For the first time in quite some time, there’s not a true sense of how the Patriots will look once the 2018 season begins Sunday afternoon.
There’s no question they will be the team to beat in the AFC East and one of the top contenders in the entire AFC, but how will they stack up compared to past Patriots teams? How will Tom Brady look after everything that happened this offseason? How will the offense look without Julian Edelman and a lack of experienced receivers? How will the defense be? Will the pass rush be there?
A lot of questions do not have answers right now, and that is what makes this week one of the more intriguing season openers in recent memory.
Everyone knows Brady missed the voluntary offseason workout program, and even had his workload diminished in the early parts of training camp reportedly due to a sore back. While he didn’t show any effects of these things impacting him during the preseason, those games are a lot different than the regular season when facing defenses like the Texans and the Jaguars in the first two weeks.
Brady will be without his favorite target arguably since Wes Welker the first four games with Edelman suspended. Even in the preseason Brady looked to him on big third downs, so who will he turn to now without him and also without Danny Amendola, another favorite target of his.
Yes, Rob Gronkowski likely will be who Brady looks to most, but defenses can pay extra attention to him without much depth in the pass-catching department and that could limit his targets.
One of the heathy receivers — Chris Hogan, Phillip Dorsett and Cordarrelle Pattrerson — will need to step up in a big way, or else the first month of the season could really be a frustrating one for Brady and the offense as a whole.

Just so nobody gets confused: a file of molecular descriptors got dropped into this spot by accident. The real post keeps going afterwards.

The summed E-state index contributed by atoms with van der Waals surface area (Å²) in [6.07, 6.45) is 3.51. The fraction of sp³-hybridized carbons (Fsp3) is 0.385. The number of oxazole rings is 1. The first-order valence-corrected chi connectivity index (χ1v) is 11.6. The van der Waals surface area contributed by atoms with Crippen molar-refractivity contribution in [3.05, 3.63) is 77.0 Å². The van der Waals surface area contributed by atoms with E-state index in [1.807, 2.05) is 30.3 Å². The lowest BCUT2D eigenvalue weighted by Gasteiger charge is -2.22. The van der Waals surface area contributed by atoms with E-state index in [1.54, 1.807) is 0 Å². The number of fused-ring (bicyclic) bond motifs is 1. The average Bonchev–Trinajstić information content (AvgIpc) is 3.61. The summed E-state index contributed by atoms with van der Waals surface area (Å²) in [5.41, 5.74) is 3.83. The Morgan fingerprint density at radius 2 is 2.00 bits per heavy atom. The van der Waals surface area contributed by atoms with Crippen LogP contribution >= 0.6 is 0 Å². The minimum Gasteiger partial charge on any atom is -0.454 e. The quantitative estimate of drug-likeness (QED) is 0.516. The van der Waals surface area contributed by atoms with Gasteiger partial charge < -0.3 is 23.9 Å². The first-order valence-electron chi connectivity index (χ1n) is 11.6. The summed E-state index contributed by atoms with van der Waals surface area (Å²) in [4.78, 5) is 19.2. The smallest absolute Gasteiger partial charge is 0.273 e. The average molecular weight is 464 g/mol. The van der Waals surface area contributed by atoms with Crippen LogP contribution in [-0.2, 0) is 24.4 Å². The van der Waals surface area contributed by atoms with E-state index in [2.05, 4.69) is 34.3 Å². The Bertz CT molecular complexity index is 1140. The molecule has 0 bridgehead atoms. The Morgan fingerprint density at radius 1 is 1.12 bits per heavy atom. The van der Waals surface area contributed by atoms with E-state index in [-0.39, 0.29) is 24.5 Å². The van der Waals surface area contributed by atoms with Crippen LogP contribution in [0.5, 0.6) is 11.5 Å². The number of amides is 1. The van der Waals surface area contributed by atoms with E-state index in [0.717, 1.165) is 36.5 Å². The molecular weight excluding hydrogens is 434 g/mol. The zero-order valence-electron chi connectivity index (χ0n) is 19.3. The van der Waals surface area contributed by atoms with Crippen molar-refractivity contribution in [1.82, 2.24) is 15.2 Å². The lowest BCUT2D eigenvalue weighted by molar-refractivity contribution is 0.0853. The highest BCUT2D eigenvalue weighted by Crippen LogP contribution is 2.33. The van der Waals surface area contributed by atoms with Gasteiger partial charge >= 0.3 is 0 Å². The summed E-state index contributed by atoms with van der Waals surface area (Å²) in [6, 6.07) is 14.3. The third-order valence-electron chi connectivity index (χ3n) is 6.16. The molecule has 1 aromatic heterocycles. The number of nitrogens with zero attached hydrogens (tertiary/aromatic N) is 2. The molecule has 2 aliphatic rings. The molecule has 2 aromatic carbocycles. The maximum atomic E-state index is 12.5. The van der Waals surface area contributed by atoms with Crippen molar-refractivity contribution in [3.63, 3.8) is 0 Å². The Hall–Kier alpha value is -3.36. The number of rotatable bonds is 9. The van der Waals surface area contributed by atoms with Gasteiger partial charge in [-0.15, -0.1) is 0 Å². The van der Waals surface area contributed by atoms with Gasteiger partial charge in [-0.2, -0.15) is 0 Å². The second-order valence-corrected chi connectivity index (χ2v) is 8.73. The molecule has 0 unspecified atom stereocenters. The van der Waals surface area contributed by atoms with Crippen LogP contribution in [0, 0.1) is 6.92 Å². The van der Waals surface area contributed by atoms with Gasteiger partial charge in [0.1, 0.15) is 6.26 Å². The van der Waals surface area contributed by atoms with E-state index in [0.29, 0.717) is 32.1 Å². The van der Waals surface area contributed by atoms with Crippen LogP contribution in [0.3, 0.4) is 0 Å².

Historically, the Patriots generally start slow, and add in the fact the team faces some pretty tough competition (Texans, Jaguars and Lions) in the first three weeks, it really could be a tough four weeks. The schedule doesn’t do the Patriots any favors with Edelman’s suspension.
The offensive line has some uncertain elements, as well.
Trent Brown and Marcus Cannon likely will be the starting tackles in Week 1, but their durability remains a question. Cannon is returning from missing the entire preseason with a reported leg injury and Brown has always had conditioning concerns. There may need to be a rotation at tackle, at least to start the year to keep these two players fresh.
On the other side of the ball, the defense is always a question mark for the Patriots.
One thing is for sure, the unit is going to need to perform because Brady and the offense are not going to be there to score 30 points a game and bail them out. It doesn’t need to be the ’85 Bears, but it can’t be what it’s been at some points in recent years.
The pass-rush was its weakest area last year and it seems to be better by getting some injured players back and also the addition of Adrian Clayborn, but it’s hard to know for sure until we actually see it. Clayborn has to line up on the right side of the line, so Trey Flowers will likely exclusively be lining up on the left, and with no preseason games played, it’s hard to know how he’ll look. It’s also worth noting he didn’t do much at all this summer, and when he did he didn’t look himself. Flowers is a bit of a question mark to open the year.
Dont’a Hightower is one of the unquestioned leaders of the unit, but where exactly he plays is still up in the air. Last year he played more of a defensive end role instead of in the middle of the defense like he has his entire career. He didn’t make many plays in the preseason, so it’s hard to say where he will be most used this year.
Cornerback is another position that has some questions.
There’s a lot of talent, but who plays when and where remains to be seen. Stephon Gilmore and Eric Rowe will be the No. 1 and 2 corners, but after that it could be anyone. A lot of this depends on the rookies — Duke Dawson, J.C. Jackson and Keion Crossen — and who performs the best to earn the most playing time. Jason McCourty is also a wild card, as he could be the No. 3 outside corner, or he could continue to develop at safety.
In the end, there's no doubt New England will be one of the best teams in the league like it has been the last several years, but just how they do it remains to be seen.